It was to a book called "Jahresbericht über die Leistungen der chemischen Technologie", published in 1901. In it are analyses of five beers served at the Oktoberfest in 1901. Right down my street. That's just the sort of stuff I collect.
As you must have noticed, I have an unhealthy interest in Lager styles and their development. It surprised me how little attention has been paid to their history. It's as if everyone assumes they've remained constant. Which obviously they haven't. If there's one point I've tried to get across it's that the past was a dynamic place.
If I'm honest, I'm not surprised at the difference between modern versions and those from more than 100 years ago. It's a pattern I've seen repeated over other styles. The gravity has fallen but the degree of attenuation has increased, leaving the ABV about the same.
It's even more extreme in the case of Salvator, where some 19th-century versions were under 50% apparent attenuation. The modern Paulaner beer is about 75%.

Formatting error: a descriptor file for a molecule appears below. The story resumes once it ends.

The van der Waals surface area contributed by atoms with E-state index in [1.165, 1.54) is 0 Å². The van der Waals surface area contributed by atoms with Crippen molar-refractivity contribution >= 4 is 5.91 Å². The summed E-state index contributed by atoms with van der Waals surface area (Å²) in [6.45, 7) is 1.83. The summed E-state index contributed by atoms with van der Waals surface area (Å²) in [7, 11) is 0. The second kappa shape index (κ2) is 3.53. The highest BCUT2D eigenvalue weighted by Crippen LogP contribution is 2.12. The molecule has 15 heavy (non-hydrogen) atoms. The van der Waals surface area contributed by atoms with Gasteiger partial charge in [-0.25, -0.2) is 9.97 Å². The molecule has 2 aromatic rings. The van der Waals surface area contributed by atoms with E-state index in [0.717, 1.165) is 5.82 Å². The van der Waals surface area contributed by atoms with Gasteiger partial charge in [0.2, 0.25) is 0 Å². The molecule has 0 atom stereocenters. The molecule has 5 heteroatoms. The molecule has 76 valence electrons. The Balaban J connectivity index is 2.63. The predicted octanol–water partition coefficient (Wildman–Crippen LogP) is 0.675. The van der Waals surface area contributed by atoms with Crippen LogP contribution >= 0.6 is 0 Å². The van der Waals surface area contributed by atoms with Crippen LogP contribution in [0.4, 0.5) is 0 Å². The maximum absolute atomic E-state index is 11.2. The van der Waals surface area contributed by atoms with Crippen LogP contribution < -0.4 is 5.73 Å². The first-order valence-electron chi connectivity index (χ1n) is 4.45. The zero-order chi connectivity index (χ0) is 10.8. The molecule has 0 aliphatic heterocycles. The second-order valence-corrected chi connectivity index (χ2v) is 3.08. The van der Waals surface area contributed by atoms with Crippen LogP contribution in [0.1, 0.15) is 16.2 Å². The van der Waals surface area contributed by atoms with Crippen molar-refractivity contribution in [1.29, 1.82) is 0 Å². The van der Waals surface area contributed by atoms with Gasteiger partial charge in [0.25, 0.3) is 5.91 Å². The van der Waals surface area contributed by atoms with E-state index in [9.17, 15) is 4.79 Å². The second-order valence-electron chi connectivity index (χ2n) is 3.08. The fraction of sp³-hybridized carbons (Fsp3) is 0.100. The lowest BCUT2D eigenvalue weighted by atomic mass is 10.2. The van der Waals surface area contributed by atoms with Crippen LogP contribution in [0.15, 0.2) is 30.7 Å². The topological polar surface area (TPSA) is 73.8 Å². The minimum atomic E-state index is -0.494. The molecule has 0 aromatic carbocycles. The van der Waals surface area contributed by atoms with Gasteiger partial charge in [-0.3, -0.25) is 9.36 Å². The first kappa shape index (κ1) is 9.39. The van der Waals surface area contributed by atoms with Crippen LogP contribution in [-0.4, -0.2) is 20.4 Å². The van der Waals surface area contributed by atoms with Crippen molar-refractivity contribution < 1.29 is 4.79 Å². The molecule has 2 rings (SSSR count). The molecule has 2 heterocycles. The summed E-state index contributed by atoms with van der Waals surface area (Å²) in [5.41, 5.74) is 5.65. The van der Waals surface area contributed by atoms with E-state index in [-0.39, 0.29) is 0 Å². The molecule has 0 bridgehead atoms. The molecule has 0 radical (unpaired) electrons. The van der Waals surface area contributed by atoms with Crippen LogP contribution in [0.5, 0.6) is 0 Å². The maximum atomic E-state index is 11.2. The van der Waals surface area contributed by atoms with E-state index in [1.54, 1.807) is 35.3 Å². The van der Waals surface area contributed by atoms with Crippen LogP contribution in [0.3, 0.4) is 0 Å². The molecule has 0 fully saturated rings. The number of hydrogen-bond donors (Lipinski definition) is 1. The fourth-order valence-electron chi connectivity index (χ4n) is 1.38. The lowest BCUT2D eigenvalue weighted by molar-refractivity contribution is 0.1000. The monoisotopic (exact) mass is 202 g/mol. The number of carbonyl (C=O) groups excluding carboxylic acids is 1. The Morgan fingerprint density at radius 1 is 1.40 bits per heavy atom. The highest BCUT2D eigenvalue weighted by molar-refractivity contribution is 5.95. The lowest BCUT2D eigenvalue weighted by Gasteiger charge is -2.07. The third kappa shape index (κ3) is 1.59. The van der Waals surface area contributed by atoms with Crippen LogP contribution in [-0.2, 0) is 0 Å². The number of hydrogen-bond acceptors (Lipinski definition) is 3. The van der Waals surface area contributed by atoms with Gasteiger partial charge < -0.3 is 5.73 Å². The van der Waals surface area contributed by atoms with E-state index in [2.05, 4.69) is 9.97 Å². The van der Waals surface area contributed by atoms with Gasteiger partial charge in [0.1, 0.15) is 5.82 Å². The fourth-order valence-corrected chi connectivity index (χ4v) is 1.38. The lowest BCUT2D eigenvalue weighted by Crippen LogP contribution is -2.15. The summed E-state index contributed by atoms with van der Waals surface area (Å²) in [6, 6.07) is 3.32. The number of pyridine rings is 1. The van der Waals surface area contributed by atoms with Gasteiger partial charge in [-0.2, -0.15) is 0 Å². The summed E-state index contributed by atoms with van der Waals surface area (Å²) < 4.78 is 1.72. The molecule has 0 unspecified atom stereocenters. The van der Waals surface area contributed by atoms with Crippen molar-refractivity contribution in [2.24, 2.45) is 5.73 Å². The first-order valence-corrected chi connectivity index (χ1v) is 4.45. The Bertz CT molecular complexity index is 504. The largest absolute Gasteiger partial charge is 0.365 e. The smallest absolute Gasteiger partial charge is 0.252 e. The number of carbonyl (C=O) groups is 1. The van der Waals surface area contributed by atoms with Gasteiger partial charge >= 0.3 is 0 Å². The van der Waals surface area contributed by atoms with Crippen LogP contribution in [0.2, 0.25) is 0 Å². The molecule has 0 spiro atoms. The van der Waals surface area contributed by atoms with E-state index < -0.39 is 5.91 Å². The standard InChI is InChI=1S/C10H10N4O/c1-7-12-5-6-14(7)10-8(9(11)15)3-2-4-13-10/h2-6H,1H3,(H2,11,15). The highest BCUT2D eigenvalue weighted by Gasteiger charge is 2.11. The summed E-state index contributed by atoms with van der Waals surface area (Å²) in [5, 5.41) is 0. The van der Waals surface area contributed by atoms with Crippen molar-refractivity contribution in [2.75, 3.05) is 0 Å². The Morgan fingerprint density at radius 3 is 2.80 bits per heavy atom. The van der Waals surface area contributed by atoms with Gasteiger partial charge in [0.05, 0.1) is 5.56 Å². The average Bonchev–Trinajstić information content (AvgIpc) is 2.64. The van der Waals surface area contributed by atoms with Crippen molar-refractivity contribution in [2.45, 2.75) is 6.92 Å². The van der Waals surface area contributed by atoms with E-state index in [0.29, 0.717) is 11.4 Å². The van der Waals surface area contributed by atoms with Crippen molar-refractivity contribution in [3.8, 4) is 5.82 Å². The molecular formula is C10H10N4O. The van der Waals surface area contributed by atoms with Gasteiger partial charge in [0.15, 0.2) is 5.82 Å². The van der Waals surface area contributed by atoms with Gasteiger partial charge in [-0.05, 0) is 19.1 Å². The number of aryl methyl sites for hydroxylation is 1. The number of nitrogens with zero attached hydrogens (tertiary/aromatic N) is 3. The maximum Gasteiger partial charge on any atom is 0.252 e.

It's slightly odd that every one of the examples from 1901 has too high a gravity to be called Märzen in Germany today. The upper limit is 14º Plato. The two over 16º Plato would now be classified as Bock. There's also more variation in gravity than you see across modern examples.
But the biggest difference is in the degree of attenuation, which averages 80% for the modern ones, and 68% for those from 1901. Which leaves the Hacker-Pschorr beer from 1998 stronger than any of those from 1901, even though it has one of the lowest gravities.
I'm quite surprised by the amount of lactic acid in all those from 1910. I'd have expected a Lager to be below 0.10.
|Munich Oktoberfestbier 1901 - 2006|
|Year||Brewer||package||Lactic acid||OG Plato||OG||FG||ABV||App. Atten-uation|
|Jahresbericht über die Leistungen der chemischen Technologie, 1903 page 434.|
|Derek Walsh analysis|
"Jahresbericht über die Leistungen der chemischen Technologie" also had an analysis of Schwechater Märzen. One that surprised me. Which is why we'll be looking at Austrian Märzen next.